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UC Davis Begins Expanded Vaccine Field Trials for Foothill Abortion

The vaccine aims to treat a tick-borne bacterial disease which kills cow fetuses.

A new vaccine developed by veterinary immunologist Jeff Stott shows promise for preventing foothill abortion disease, which kills calves before or at birth. 

Don Preisler/UC Davis School of Veterinary Medicine

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The University of California, Davis, has begun its expanded field trials on a vaccine that researchers hope will treat a tick-borne bacterial disease which kills cow fetuses.

The disease, also known as foothill abortion, is endemic in California’s coastal range and the foothill regions of California, Southern Oregon and Northern Nevada. It is a major cause of economic loss for California beef producers, according to UC Davis, annually causing the death of about 45,000 to 90,000 calves.

The U.S. Department of Agriculture approved the expansion of ongoing field trials in November for an experimental vaccine, developed by UC Davis veterinary researchers, after it was shown to be effective in preventing foothill abortion in more than 2,000 cattle. The expanded trials began in April and will further establish the vaccine’s effectiveness in varied conditions as well as provide relief to ranchers, according to the university.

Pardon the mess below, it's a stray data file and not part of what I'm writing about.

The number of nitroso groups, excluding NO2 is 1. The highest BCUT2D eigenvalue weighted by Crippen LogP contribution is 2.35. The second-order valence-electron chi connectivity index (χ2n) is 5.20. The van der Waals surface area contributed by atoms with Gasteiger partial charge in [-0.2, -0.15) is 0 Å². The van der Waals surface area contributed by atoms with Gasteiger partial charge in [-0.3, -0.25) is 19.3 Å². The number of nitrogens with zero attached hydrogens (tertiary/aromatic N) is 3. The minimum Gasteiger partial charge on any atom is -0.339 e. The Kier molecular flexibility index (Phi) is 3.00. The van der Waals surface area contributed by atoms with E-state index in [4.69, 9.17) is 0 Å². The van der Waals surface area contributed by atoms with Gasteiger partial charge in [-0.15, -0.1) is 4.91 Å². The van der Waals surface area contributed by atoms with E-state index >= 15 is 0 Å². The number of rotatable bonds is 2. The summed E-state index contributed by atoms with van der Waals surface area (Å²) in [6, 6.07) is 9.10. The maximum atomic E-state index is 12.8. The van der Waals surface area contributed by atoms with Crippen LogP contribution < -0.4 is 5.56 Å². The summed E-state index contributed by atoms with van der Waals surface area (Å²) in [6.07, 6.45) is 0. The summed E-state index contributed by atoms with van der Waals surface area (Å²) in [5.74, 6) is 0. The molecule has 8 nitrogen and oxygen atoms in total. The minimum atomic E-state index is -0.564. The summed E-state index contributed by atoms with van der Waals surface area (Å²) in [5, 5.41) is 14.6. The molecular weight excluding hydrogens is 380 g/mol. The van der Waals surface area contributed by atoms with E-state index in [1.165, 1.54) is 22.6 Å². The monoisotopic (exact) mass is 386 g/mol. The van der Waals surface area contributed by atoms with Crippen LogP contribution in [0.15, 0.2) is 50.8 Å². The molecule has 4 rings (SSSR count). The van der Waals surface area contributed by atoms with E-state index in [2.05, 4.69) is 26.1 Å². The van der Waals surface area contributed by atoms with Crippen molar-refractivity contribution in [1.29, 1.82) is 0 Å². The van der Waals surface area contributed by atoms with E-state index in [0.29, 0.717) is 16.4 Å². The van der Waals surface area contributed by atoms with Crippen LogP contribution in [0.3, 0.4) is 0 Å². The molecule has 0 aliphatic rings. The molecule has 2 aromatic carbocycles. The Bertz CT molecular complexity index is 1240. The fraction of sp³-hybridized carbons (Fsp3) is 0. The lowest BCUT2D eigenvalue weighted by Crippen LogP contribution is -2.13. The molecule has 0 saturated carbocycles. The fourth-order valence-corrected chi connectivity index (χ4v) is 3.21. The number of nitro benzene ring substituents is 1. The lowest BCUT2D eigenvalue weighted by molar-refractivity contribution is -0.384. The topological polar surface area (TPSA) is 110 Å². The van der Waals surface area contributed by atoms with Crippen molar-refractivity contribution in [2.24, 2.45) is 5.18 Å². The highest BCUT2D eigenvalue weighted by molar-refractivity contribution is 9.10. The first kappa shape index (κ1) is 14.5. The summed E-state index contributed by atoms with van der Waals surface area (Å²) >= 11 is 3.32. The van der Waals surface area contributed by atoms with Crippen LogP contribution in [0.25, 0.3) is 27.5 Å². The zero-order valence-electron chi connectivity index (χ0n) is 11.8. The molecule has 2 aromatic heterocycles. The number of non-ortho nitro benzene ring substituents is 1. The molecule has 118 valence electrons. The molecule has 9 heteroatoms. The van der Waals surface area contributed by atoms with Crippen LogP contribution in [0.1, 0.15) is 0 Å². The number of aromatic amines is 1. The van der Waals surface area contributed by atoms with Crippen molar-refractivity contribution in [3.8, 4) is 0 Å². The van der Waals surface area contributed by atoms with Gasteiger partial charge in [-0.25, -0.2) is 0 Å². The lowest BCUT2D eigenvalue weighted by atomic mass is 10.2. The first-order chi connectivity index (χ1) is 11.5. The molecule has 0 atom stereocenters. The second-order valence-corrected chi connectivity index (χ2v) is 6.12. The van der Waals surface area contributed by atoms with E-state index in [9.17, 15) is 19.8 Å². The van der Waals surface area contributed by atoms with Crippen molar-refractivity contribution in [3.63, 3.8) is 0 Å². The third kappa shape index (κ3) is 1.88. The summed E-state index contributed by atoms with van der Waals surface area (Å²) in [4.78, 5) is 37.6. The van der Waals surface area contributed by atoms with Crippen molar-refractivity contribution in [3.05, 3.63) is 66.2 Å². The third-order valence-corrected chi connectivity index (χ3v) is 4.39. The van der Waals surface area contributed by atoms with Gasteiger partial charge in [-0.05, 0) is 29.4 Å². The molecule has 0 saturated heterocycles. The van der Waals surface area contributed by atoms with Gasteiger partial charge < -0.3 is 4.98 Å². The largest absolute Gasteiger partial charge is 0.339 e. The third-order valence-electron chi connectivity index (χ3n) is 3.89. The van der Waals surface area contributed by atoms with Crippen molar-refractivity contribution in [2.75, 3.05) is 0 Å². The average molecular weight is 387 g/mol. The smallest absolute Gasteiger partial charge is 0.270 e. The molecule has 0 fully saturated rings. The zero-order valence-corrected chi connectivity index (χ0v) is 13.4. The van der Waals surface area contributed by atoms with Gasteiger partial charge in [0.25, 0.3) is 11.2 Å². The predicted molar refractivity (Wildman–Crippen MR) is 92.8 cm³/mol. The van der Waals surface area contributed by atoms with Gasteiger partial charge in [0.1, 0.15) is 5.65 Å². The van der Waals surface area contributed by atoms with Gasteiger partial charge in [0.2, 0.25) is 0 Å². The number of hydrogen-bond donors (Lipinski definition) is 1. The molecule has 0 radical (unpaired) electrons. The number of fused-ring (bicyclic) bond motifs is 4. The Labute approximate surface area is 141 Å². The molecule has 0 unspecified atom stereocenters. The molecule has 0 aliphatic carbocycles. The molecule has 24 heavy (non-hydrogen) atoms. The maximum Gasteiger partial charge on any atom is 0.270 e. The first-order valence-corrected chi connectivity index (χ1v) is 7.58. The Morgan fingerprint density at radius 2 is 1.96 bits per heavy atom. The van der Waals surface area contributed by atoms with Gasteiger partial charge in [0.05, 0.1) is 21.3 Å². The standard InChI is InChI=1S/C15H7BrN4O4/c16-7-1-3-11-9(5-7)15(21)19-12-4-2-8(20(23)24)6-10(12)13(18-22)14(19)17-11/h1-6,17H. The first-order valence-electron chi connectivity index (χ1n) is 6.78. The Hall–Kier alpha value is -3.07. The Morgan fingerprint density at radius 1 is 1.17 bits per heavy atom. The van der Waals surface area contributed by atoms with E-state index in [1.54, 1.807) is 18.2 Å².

“Our Western cattle producers are desperate for some relief to stop their losses resulting from this disease,” said Professor Jeff Stott, Ph.D., a UC Davis veterinary immunologist.

Stott has led the effort in collaboration with the California Cattlemen’s Association, the USDA Center for Veterinary Biologics, the Animal Health Branch of the California Department of Food and Agriculture, the Nevada Department of Agriculture and the University of Nevada, Reno.

Preliminary vaccine field trials began in 2011 and have since involved more than 4,000 cattle in California and Nevada. The expanded trials involving several thousand more cattle are expected to last into 2017.

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